If you’re getting comfortable running 10 km and want to up your intensity, this is the training guide for you. Over 8 weeks, you’ll improve your speed, strength and endurance, so you start hitting new personal bests.
Training days explained
Runs: The 5 km -10 km runs on Mondays, Tuesdays and Thursdays need to be run at a comfortable pace. If you use a heart monitor to measure your level of intensity, a comfortable pace would be running between 65 to 75% of maximum.
Rest: Rest is a very important part of training as it allows your muscles to repair and grow after exertion. Monitor your fatigue during the training program to assess if you need an additional day off – Monday would be best.
Pace: This means race pace – the speed at which you aim to run your 10 km race in. Like the tempo runs, you want to start and finish easy. The guide outlines total distance of the run plus the approximate distance that should be run at race pace.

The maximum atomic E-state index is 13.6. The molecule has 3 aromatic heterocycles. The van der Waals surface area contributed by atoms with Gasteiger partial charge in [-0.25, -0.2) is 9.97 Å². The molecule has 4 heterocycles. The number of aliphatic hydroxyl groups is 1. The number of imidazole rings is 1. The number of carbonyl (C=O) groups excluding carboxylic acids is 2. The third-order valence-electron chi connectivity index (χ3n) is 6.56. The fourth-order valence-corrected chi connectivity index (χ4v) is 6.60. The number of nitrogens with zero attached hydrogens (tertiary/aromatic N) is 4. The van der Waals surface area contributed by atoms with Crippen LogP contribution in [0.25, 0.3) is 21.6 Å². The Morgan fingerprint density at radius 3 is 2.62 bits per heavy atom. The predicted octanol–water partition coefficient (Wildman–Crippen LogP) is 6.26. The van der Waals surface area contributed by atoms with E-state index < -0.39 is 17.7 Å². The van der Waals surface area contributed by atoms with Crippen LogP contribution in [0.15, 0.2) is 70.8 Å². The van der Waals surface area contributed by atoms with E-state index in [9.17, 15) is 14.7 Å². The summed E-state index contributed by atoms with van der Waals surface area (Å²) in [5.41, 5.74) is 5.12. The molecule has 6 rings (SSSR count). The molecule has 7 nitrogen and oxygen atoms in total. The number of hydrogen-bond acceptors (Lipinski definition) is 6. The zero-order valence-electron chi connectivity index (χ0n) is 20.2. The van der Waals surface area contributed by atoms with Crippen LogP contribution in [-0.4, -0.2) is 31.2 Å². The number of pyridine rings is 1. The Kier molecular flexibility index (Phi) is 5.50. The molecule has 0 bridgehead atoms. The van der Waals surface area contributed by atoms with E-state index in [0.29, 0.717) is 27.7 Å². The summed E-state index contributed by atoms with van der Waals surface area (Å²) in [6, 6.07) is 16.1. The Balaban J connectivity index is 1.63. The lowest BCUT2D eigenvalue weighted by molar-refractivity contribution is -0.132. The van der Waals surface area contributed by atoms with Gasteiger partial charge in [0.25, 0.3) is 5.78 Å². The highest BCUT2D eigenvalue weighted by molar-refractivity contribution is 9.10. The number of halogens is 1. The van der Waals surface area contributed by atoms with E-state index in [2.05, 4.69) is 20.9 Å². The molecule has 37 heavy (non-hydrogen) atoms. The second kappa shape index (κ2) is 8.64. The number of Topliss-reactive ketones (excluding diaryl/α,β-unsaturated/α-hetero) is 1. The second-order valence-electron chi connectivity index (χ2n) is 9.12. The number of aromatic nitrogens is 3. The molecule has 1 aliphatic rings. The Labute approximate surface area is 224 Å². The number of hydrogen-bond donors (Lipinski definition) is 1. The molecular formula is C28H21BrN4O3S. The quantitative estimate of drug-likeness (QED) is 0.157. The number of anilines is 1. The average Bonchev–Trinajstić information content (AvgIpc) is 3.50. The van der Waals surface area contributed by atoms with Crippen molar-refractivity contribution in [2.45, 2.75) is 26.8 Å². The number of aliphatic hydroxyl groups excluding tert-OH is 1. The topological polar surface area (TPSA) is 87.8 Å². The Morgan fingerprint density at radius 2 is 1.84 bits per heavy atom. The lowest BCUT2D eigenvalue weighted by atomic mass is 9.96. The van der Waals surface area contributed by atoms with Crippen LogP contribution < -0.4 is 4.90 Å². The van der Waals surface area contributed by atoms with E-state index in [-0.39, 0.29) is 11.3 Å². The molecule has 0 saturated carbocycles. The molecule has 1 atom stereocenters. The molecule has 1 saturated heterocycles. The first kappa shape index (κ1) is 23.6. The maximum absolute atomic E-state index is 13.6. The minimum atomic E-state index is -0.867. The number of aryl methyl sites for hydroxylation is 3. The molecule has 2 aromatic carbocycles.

Speedwork: Interval training where you alternate fast running with jogging or walking is an effective form of speedwork. Run the 400 m at a medium intensity, walk or jog between each burst, then repeat. Hint: time one 400 m run and from there run based on time, eg 90 sec intervals.
Tempo run: This training technique involves continuous runs with an easy beginning, a build up in the middle, then ease back and cruise to the finish. A typical tempo run begins with 5-10 minutes easy running, continues with 10-15 minutes faster running, and finishes with 5-10 minutes cooling down.
Warm-up: Especially important before your speed workouts, a good warm-up is to jog 1-2 km, sit down and stretch for 5-10 minutes, then run some easy strides (100 m at near race pace). Cool down afterwards by doing half of the warm-up.
Stretch + strengthen: Stretching is key to a strong, supple body and should be done daily. Strength training, particularly for your core muscles, is an important focus of this training guide. Try bodyweight-based activities like push-ups, chin-ups or dips, or light weights with high reps at your local gym.
Cross-training: On cross-training days, try a different kind of workout – like biking, swimming, walking or a group fitness class at the gym. The variety will help your overall conditioning and allow you to stay active, while having a break from running.
Long runs: This program suggests a slight increase in the distance of your long runs as you get closer to race date – from 6 km to 12 km. Run at a comfortable pace and enjoy these runs. The aim is to get your legs comfortable with the distance and help build endurance.